Many things can be said about 2010, but for numismatics and precious metals it was quite a ride. What could this ride tell us about 2011?

Looking at the economy, the real gross domestic product—the output of goods and services produced by labor and property located in the United States—increased at an annual rate of 2.6 percent in the third quarter of 2010. A rate greater than in 2009. Although real disposable personal income increased 0.2 percent through November, the consumer price index rose at a faster rate of 1.1-percent while unemployment reached a one-year high of 9.8 percent in November.

If the slow improving economy and expanding unemployment has you confused, the simple explanation is that if the economy was a bus, it just pulled away from the curb and the driver started to shift into second gear while employment has yet to be allowed aboard. Although economists agree that employment and Consumer Confidence Index are lagging indicators, neither have seen improvement in 2010. Although the politicians are hoping their lame duck legislative efforts will help the unemployed to board the employment bus, it is possible that the bus will be too far down the road to make a difference in 2011. Let’s hope it is not too late!

In an attempt to provide its version of stimulus in 2010, the Federal Reserve’s lowered its discount rates and its ability to manipulate the money supply to try to provide relief. Although the Fed has increased the money supply, the United States dollar has not been significantly weakened against most of the world currencies—although some would say that it was seriously weakened in 2009. While the dollar has fluctuated against other major currencies throughout the year, the dollar has shown marginal only weakness against the British Pound, Euro, and Yen year-over-year while there were no weaknesses against the Reniminbi (or Yuan) because of institutionalized currency manipulation in China. Many economists believe that the avoidance of a dollar free-fall was because of the failure and pending failure of some Eurozone economies and China’s desire to reduce its own inflation concerns. The rumblings to remove the dollar as the standard and benchmark currency that we heard in 2009 subsided in 2010.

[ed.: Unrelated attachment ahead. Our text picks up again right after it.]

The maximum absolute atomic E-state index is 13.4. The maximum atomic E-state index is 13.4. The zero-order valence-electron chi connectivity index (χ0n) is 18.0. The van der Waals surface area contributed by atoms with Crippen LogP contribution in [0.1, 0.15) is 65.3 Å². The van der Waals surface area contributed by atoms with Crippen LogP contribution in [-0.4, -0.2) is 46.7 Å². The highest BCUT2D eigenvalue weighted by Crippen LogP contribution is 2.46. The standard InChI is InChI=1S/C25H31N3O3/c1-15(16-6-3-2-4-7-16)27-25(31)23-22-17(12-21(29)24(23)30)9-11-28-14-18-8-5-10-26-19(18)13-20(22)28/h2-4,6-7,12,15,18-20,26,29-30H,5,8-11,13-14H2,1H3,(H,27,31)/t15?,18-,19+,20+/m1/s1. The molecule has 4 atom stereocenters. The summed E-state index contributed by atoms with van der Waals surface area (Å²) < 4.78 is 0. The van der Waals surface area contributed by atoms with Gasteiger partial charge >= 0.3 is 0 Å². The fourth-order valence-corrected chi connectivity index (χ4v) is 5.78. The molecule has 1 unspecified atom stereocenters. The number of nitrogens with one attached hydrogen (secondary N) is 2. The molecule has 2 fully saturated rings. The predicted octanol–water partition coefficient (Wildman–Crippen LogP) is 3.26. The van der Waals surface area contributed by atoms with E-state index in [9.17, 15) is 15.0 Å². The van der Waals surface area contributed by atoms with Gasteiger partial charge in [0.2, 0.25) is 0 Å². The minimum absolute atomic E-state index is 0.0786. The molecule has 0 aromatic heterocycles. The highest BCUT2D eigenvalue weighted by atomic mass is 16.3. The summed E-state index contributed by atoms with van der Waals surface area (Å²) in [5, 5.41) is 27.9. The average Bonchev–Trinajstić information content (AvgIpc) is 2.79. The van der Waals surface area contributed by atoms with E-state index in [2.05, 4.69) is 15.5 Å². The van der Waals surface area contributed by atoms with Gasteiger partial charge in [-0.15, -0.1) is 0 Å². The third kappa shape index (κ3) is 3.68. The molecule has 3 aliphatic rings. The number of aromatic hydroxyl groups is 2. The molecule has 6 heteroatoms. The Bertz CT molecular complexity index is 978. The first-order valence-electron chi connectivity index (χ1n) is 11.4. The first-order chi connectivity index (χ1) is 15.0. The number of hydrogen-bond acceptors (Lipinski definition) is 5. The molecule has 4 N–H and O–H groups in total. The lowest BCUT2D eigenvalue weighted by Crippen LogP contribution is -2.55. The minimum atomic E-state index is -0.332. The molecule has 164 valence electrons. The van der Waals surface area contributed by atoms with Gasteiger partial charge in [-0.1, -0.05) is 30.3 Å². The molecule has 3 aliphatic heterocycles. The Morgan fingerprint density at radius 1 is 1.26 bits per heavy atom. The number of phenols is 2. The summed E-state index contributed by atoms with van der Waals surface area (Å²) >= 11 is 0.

To measure the effect of the economy on the numismatic markets, I use the PCGS3000® Index as an indicator. The PCGS3000 Index is a market basket of 3,000 coins that PCGS their analysts believe represents the broad market. The variety of coins makes for a good indicator but as a broad market basket, movement indicates trends rather than a real-time indicator (similar to the Russell 2000).

The PCGS3000 Index opened 2010 with at 68,476.87. After dropping to a 12-month low of 66,886.27 (2.3-percent) in August, the index closed at 67,323.11, down 1.68-percent for the year. For a market basket that consists of 3,000 non-volatile items made from a variety of metals an in different grades, a downward trend of one-to-two percentage points indicates a weakness in the numismatic market. While some think the markets are strong—and there has been no slow down in the high-end coin market—collectors and some investors are either pushing prices downward or waiting for prices to drop before buying. Like in retail sales, many purchasers are standing on the sidelines waiting for the bargains or the market to settle.

But if the economic indicators do not show weaknesses except in employment, then why should the numismatic market show a weakness? The answer can be summed up in two words: gold and silver.